Merrymount, 1980
21 Western red cedar timbers
(each) 30.5×30.5×91.4 cm (Overall) 183×91.4×183 cm
Paula Cooper Gallery
Photo: Steven Probert
Belgica Blue Hexacube, 1988
36 Belgian blue limestone cubes
(each) 14.9×14.9×14.9 cm (Overall) 14.9×989.4×989.4 cm
Paula Cooper Gallery
Photo: Steven Probert
9 Al See/Saw Row, 2016
9 aluminum plates
(each) 0.1×6.4×3.8 cm (Overall) 0.1×6.4×44.6 cm
Estate of the Artist
6-Two Part Work, 2019
12 wood units
(each) 1×2×2 cm (Overall) 2.9×1×27.9 cm
Estate of the Artist


Carl Andre. photo:
Bill Jacobson Studio, New York, courtesy Dia Art Foundation, New York


Carl Andre was born in 1935 in the industrial city of Quincy, Massachusetts. He took an early interest in poetry that was shared by his parents. After studying at the prestigious Philips Academy, Andover, he spent time in Europe and the US Army before moving to New York in 1957 and taking a job at a publishing house. The following year, he began to share studio space with Frank Stella and began creating sculptures of wooden beams with cuts chiseled into them, influenced by Constantin Brancusi. Starting in 1960, he spent four years working as a brakeman for the Pennsylvania Railroad while writing poetry and working his Element series of sculptures created by combining units of wood. In 1964 he showed his work publicly for the first time at a group exhibition, and the following year held a solo exhibition at the Tibor de Nagy Gallery. At the Primary Structures exhibition in 1966, he showed Lever, a work made of 137 bricks arranged in a straight line. Shortly after this, he began assembling sculptures from rectangular metal plates placed directly on the floor and exhibiting a range of works at venues in the United States and Europe, each created on a scale appropriate to the venue. In 1970 he visited Japan as a guest artist at the 10th Tokyo Biennale. His major exhibitions have included a 1970 solo exhibition at the Guggenheim, where he first showed 37th Piece of Work; the 1996 exhibition Carl Andre Sculptor 1996, and 2014’s Sculpture as Place 1958–2010. He died in New York on January 24, 2024.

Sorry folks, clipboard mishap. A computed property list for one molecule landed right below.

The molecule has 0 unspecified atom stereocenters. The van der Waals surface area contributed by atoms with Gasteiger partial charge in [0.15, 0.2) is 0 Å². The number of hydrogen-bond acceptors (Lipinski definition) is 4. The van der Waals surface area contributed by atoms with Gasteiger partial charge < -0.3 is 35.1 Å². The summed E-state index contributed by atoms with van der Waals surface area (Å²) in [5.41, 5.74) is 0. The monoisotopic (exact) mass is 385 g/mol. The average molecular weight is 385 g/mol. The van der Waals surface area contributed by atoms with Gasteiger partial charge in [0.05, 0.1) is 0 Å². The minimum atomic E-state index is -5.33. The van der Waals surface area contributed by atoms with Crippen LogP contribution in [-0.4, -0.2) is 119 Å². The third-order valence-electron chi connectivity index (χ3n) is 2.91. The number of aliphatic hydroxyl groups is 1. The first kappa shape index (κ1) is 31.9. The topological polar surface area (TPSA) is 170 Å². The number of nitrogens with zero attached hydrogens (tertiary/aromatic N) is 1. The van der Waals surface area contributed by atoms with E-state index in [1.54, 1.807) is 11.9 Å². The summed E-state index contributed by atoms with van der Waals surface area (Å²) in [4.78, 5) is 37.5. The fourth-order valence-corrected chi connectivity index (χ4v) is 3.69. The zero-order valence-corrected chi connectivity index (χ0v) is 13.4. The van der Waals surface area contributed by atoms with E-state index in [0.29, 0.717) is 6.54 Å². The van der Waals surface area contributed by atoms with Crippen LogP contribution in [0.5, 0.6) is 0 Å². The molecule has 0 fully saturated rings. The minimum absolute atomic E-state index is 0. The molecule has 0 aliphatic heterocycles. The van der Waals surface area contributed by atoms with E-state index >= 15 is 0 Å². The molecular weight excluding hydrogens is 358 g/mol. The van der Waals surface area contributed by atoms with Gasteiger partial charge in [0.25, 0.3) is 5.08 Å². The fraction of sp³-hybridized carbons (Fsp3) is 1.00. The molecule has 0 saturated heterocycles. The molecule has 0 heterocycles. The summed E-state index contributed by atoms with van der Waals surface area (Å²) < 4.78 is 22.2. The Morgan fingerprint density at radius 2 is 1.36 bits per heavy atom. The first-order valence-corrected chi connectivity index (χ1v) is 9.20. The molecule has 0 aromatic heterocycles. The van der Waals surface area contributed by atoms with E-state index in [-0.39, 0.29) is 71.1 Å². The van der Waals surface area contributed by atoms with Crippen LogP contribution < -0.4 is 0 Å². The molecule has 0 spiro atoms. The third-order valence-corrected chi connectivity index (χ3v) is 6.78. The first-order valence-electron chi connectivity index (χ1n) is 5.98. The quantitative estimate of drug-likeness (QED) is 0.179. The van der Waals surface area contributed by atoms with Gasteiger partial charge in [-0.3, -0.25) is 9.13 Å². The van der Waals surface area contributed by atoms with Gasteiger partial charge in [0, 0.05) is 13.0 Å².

1.This is Carl Andre’s first solo exhibition at a Japanese museum, presented with the full support of Carl Andre, Melissa Kretschmer, and Paula Cooper Gallery. In addition to 13 well-known large-scale sculptural works placed on the floor, including pieces from the Square and Cardinal series, the exhibition includes 8 of Andre’s “small sculptures,” rarely shown in Japan, and around 70 pages of his poetry, offering a multifaceted introduction to his creative endeavors.

2.All three of the wooden floor-mounted sculptures on display, including Merrymount (1980), are from the collections of museums outside Japan. Another notable piece on a particularly large scale is Rise (2011), which is over 15 meters across. Its rows of L-shaped metal plates towering overhead create a space between the sculpture and the wall through which visitors can pass.